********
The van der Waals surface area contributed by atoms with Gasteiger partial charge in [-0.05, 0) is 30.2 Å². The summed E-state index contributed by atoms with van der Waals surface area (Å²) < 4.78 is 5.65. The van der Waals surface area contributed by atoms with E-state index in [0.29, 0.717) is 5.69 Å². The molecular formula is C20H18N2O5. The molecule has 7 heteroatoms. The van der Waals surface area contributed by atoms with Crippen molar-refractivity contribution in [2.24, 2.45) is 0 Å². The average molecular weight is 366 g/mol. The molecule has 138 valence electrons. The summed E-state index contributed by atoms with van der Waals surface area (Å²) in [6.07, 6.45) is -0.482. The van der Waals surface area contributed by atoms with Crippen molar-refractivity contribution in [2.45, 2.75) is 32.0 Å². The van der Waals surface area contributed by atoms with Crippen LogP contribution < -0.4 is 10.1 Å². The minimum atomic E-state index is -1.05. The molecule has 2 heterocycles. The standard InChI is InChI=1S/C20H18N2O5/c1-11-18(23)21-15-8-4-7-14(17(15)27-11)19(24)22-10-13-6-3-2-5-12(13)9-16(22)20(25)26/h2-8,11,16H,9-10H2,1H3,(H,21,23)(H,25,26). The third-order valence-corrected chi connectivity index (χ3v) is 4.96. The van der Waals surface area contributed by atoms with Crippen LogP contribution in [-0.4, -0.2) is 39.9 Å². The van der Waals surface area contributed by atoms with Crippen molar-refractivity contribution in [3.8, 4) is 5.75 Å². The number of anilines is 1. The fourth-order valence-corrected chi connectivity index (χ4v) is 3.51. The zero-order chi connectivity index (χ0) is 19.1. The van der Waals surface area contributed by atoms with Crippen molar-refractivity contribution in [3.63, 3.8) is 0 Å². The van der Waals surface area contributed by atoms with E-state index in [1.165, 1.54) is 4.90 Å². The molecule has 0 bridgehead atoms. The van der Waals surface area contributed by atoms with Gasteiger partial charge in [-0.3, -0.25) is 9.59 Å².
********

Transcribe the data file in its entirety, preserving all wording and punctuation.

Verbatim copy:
The van der Waals surface area contributed by atoms with Gasteiger partial charge in [-0.05, 0) is 30.2 Å². The summed E-state index contributed by atoms with van der Waals surface area (Å²) < 4.78 is 5.65. The van der Waals surface area contributed by atoms with E-state index in [0.29, 0.717) is 5.69 Å². The molecular formula is C20H18N2O5. The molecule has 7 heteroatoms. The van der Waals surface area contributed by atoms with Crippen molar-refractivity contribution in [2.24, 2.45) is 0 Å². The average molecular weight is 366 g/mol. The molecule has 138 valence electrons. The summed E-state index contributed by atoms with van der Waals surface area (Å²) in [6.07, 6.45) is -0.482. The van der Waals surface area contributed by atoms with Crippen molar-refractivity contribution in [2.45, 2.75) is 32.0 Å². The van der Waals surface area contributed by atoms with Crippen LogP contribution < -0.4 is 10.1 Å². The minimum atomic E-state index is -1.05. The molecule has 2 heterocycles. The standard InChI is InChI=1S/C20H18N2O5/c1-11-18(23)21-15-8-4-7-14(17(15)27-11)19(24)22-10-13-6-3-2-5-12(13)9-16(22)20(25)26/h2-8,11,16H,9-10H2,1H3,(H,21,23)(H,25,26). The third-order valence-corrected chi connectivity index (χ3v) is 4.96. The van der Waals surface area contributed by atoms with Crippen LogP contribution in [-0.4, -0.2) is 39.9 Å². The van der Waals surface area contributed by atoms with Crippen molar-refractivity contribution in [3.8, 4) is 5.75 Å². The number of anilines is 1. The fourth-order valence-corrected chi connectivity index (χ4v) is 3.51. The zero-order chi connectivity index (χ0) is 19.1. The van der Waals surface area contributed by atoms with Crippen molar-refractivity contribution in [3.63, 3.8) is 0 Å². The van der Waals surface area contributed by atoms with E-state index in [1.165, 1.54) is 4.90 Å². The molecule has 0 bridgehead atoms. The van der Waals surface area contributed by atoms with Gasteiger partial charge in [-0.3, -0.25) is 9.59 Å².